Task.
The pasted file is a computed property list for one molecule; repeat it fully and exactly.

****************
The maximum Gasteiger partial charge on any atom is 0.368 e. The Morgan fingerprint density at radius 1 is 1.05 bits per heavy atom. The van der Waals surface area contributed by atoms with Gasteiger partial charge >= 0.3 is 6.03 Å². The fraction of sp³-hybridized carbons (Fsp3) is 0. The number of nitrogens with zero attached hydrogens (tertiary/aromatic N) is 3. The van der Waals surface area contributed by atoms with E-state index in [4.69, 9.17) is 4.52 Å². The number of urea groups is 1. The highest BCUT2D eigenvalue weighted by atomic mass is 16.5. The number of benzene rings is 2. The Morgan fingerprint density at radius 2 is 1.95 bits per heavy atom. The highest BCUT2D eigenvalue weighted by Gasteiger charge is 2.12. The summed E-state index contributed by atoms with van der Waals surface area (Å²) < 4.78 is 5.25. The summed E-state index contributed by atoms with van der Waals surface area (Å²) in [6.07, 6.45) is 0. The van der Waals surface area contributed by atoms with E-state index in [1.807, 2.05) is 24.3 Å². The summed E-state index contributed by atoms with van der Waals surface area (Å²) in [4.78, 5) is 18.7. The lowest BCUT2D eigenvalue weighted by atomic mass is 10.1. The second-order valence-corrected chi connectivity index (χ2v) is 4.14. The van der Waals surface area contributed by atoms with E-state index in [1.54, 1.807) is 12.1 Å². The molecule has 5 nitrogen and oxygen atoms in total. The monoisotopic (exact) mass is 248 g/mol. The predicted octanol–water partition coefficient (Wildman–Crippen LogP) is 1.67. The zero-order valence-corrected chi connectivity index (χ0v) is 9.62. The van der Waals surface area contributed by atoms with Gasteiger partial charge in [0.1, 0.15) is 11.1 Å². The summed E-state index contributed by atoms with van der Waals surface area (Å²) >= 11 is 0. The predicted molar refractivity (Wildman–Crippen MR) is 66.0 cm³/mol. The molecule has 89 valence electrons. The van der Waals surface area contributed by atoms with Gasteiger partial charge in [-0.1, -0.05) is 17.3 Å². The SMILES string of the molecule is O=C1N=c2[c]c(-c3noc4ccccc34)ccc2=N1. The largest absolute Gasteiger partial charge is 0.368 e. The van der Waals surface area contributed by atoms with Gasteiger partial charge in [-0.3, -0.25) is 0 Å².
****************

The maximum Gasteiger partial charge on any atom is 0.368 e. The Morgan fingerprint density at radius 1 is 1.05 bits per heavy atom. The van der Waals surface area contributed by atoms with Gasteiger partial charge >= 0.3 is 6.03 Å². The fraction of sp³-hybridized carbons (Fsp3) is 0. The number of nitrogens with zero attached hydrogens (tertiary/aromatic N) is 3. The van der Waals surface area contributed by atoms with E-state index in [4.69, 9.17) is 4.52 Å². The number of urea groups is 1. The highest BCUT2D eigenvalue weighted by atomic mass is 16.5. The number of benzene rings is 2. The Morgan fingerprint density at radius 2 is 1.95 bits per heavy atom. The highest BCUT2D eigenvalue weighted by Gasteiger charge is 2.12. The summed E-state index contributed by atoms with van der Waals surface area (Å²) < 4.78 is 5.25. The summed E-state index contributed by atoms with van der Waals surface area (Å²) in [6.07, 6.45) is 0. The van der Waals surface area contributed by atoms with E-state index in [1.807, 2.05) is 24.3 Å². The summed E-state index contributed by atoms with van der Waals surface area (Å²) in [4.78, 5) is 18.7. The lowest BCUT2D eigenvalue weighted by atomic mass is 10.1. The second-order valence-corrected chi connectivity index (χ2v) is 4.14. The van der Waals surface area contributed by atoms with E-state index in [1.54, 1.807) is 12.1 Å². The molecule has 5 nitrogen and oxygen atoms in total. The monoisotopic (exact) mass is 248 g/mol. The predicted octanol–water partition coefficient (Wildman–Crippen LogP) is 1.67. The zero-order valence-corrected chi connectivity index (χ0v) is 9.62. The van der Waals surface area contributed by atoms with Gasteiger partial charge in [0.1, 0.15) is 11.1 Å². The summed E-state index contributed by atoms with van der Waals surface area (Å²) >= 11 is 0. The predicted molar refractivity (Wildman–Crippen MR) is 66.0 cm³/mol. The molecule has 89 valence electrons. The van der Waals surface area contributed by atoms with Gasteiger partial charge in [-0.1, -0.05) is 17.3 Å². The SMILES string of the molecule is O=C1N=c2[c]c(-c3noc4ccccc34)ccc2=N1. The largest absolute Gasteiger partial charge is 0.368 e. The van der Waals surface area contributed by atoms with Gasteiger partial charge in [-0.3, -0.25) is 0 Å².